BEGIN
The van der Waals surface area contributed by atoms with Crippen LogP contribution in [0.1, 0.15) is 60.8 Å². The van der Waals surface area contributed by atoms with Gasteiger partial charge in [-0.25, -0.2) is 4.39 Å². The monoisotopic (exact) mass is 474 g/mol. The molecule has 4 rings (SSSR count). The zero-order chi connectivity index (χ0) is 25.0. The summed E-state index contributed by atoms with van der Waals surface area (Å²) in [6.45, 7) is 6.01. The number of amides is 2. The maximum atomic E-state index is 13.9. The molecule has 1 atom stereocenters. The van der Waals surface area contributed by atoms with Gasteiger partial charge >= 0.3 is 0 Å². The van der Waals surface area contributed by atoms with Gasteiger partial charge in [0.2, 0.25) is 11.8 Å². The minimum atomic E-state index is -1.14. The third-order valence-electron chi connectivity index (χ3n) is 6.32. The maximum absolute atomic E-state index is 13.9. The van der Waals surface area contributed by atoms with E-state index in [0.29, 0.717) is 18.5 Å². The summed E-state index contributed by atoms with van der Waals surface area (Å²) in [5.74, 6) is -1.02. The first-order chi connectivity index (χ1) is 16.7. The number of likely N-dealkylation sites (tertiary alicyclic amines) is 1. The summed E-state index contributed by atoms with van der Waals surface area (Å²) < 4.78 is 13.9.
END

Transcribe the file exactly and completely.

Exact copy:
The van der Waals surface area contributed by atoms with Crippen LogP contribution in [0.1, 0.15) is 60.8 Å². The van der Waals surface area contributed by atoms with Gasteiger partial charge in [-0.25, -0.2) is 4.39 Å². The monoisotopic (exact) mass is 474 g/mol. The molecule has 4 rings (SSSR count). The zero-order chi connectivity index (χ0) is 25.0. The summed E-state index contributed by atoms with van der Waals surface area (Å²) in [6.45, 7) is 6.01. The number of amides is 2. The maximum atomic E-state index is 13.9. The molecule has 1 atom stereocenters. The van der Waals surface area contributed by atoms with Gasteiger partial charge >= 0.3 is 0 Å². The van der Waals surface area contributed by atoms with Gasteiger partial charge in [0.2, 0.25) is 11.8 Å². The minimum atomic E-state index is -1.14. The third-order valence-electron chi connectivity index (χ3n) is 6.32. The maximum absolute atomic E-state index is 13.9. The van der Waals surface area contributed by atoms with E-state index in [0.29, 0.717) is 18.5 Å². The summed E-state index contributed by atoms with van der Waals surface area (Å²) in [5.74, 6) is -1.02. The first-order chi connectivity index (χ1) is 16.7. The number of likely N-dealkylation sites (tertiary alicyclic amines) is 1. The summed E-state index contributed by atoms with van der Waals surface area (Å²) < 4.78 is 13.9.